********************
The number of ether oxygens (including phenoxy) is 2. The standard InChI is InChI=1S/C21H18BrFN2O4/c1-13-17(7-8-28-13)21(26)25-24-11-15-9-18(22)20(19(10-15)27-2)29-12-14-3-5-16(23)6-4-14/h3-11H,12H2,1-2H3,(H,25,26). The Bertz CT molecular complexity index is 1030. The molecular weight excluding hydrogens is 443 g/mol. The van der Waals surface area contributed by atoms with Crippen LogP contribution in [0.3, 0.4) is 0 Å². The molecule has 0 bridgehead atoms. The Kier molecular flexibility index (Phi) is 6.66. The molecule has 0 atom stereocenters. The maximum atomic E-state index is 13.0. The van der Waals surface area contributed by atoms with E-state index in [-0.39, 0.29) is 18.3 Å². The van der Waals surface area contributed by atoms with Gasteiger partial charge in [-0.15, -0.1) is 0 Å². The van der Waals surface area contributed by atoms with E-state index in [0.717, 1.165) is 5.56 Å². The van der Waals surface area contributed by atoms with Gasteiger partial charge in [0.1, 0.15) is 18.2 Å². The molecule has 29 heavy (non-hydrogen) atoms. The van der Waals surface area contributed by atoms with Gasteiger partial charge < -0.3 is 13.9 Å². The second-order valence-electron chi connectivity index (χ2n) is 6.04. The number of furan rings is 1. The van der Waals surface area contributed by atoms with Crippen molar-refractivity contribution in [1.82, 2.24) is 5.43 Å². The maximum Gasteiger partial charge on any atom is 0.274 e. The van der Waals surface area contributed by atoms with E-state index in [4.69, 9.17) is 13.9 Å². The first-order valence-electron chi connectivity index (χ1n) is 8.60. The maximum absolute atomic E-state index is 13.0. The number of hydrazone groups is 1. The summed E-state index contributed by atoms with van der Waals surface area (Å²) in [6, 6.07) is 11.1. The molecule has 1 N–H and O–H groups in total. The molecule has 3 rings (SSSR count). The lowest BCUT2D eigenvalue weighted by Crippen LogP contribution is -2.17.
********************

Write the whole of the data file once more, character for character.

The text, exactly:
The number of ether oxygens (including phenoxy) is 2. The standard InChI is InChI=1S/C21H18BrFN2O4/c1-13-17(7-8-28-13)21(26)25-24-11-15-9-18(22)20(19(10-15)27-2)29-12-14-3-5-16(23)6-4-14/h3-11H,12H2,1-2H3,(H,25,26). The Bertz CT molecular complexity index is 1030. The molecular weight excluding hydrogens is 443 g/mol. The van der Waals surface area contributed by atoms with Crippen LogP contribution in [0.3, 0.4) is 0 Å². The molecule has 0 bridgehead atoms. The Kier molecular flexibility index (Phi) is 6.66. The molecule has 0 atom stereocenters. The maximum atomic E-state index is 13.0. The van der Waals surface area contributed by atoms with E-state index in [-0.39, 0.29) is 18.3 Å². The van der Waals surface area contributed by atoms with Gasteiger partial charge in [-0.15, -0.1) is 0 Å². The van der Waals surface area contributed by atoms with E-state index in [0.717, 1.165) is 5.56 Å². The van der Waals surface area contributed by atoms with Gasteiger partial charge in [0.1, 0.15) is 18.2 Å². The molecule has 29 heavy (non-hydrogen) atoms. The van der Waals surface area contributed by atoms with Gasteiger partial charge < -0.3 is 13.9 Å². The second-order valence-electron chi connectivity index (χ2n) is 6.04. The number of furan rings is 1. The van der Waals surface area contributed by atoms with Crippen molar-refractivity contribution in [1.82, 2.24) is 5.43 Å². The maximum Gasteiger partial charge on any atom is 0.274 e. The van der Waals surface area contributed by atoms with E-state index in [4.69, 9.17) is 13.9 Å². The first-order valence-electron chi connectivity index (χ1n) is 8.60. The maximum absolute atomic E-state index is 13.0. The number of hydrazone groups is 1. The summed E-state index contributed by atoms with van der Waals surface area (Å²) in [6, 6.07) is 11.1. The molecule has 1 N–H and O–H groups in total. The molecule has 3 rings (SSSR count). The lowest BCUT2D eigenvalue weighted by Crippen LogP contribution is -2.17.